MyD88 is an adapter protein that links toll-like receptors (TLRs) and Interleukin-1 receptors (IL-1Rs) with downstream signaling molecules. The MyD88 has been found to be an essential mediator in the development of osteoarthritis in articular cartilage. However, the role of the MyD88 pathway has yet to be elucidated in the intervertebral disk (IVD). Using in vitro techniques, we analyzed the effect of MyD88 pathway-specific inhibition on the potent inflammatory and catabolic mediator LPS and IL-1 in bovine and human nucleus pulposus (NP) cells by assessing matrix-degrading enzyme expression, including matrix metalloproteases (MMPs) and a disintegrin-like and metalloprotease with thrombospondin motifs (ADAMTS family). We also analyzed inhibition of MyD88 in the regulation of inducible nitric oxide synthase and TLR-2. Finally, we used an ex vivo organ culture model to assess the effects of MyD88 inhibitor (MyD88i) on catabolic factor-induced disk degeneration in mice lumbar disks. In bovine NP cells, MyD88i potently antagonizes LPS- or IL-1-mediated induction of cartilage-degrading enzyme production, including MMP-1, MMP-13, ADAMTS-4, and ADAMTS-5. MyD88i also attenuates the LPS- or IL-1-mediated induction of iNOS and TLR-2 gene expression. Our ex vivo findings reveal inhibition of MyD88 via counteraction of IL-1-mediated proteoglycan depletion. The findings from this study demonstrate the potent anti-inflammatory and anti-catabolic effects of inhibition of MyD88 pathway inhibition on IVD homeostasis, suggesting a potential therapeutic benefit of a MyD88i in degenerative disk disease in the future.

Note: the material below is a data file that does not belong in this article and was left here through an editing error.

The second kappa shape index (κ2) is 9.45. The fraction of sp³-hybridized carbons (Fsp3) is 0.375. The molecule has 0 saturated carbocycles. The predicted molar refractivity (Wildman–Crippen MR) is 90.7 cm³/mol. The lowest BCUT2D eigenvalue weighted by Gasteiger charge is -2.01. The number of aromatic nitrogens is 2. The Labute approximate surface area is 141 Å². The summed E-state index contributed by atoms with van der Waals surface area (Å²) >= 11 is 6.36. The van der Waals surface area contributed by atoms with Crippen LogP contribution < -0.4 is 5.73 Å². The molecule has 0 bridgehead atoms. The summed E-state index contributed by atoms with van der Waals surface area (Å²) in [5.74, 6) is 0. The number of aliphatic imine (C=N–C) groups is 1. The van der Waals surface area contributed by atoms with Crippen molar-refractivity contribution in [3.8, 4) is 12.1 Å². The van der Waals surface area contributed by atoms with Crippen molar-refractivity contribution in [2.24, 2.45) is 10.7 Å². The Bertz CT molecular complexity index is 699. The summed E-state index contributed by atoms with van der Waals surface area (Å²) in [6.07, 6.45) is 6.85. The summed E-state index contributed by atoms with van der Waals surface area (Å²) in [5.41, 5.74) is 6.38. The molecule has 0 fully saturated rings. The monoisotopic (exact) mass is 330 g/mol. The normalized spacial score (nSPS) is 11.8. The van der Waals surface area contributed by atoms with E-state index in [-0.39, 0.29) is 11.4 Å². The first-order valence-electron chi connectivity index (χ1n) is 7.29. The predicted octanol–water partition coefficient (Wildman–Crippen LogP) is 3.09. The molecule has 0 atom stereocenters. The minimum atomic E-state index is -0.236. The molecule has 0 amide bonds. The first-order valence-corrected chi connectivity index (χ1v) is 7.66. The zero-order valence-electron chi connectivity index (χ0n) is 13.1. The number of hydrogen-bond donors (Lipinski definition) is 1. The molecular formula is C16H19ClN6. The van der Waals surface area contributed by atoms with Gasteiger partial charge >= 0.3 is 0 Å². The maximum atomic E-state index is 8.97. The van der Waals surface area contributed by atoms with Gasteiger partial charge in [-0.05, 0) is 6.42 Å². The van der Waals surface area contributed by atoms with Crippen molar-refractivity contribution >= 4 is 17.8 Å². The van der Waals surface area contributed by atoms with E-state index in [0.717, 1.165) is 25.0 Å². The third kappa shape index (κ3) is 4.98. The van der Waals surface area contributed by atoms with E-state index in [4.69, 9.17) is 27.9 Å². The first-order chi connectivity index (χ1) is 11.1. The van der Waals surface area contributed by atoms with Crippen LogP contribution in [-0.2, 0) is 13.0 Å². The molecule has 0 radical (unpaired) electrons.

Bone remodeling is a complex process that must be precisely controlled to maintain a healthy life. We show here that filamin-binding LIM protein 1 (FBLP-1, also known as migfilin), a kindlin- and filamin-binding focal adhesion protein, is essential for proper control of bone remodeling. Genetic inactivation of FBLIM1 (the gene encoding FBLP-1) in mice resulted in a severe osteopenic phenotype. Primary FBLP-1 null bone marrow stromal cells (BMSCs) exhibited significantly reduced extracellular matrix adhesion and migration compared with wild type BMSCs. Loss of FBLP-1 significantly impaired the growth and survival of BMSCs in vitro and decreased the number of osteoblast (OB) progenitors in bone marrow and OB differentiation in vivo. Furthermore, the loss of FBLP-1 caused a dramatic increase of osteoclast (OCL) differentiation in vivo. The level of receptor activator of nuclear factor ?B ligand (RANKL), a key regulator of OCL differentiation, was markedly increased in FBLP-1 null BMSCs. The capacity of FBLP-1 null bone marrow monocytes (BMMs) to differentiate into multinucleated OCLs in response to exogenously supplied RANKL, however, was not different from that of WT BMMs. Finally, we show that a loss of FBLP-1 promotes activating phosphorylation of ERK1/2. Inhibition of ERK1/2 activation substantially suppressed the increase of RANKL induced by the loss of FBLP-1. Our results identify FBLP-1 as a key regulator of bone homeostasis and suggest that FBLP-1 functions in this process through modulating both the intrinsic properties of OB/BMSCs (i.e., BMSC-extracellular matrix adhesion and migration, cell growth, survival, and differentiation) and the communication between OB/BMSCs and BMMs (i.e., RANKL expression) that controls osteoclastogenesis.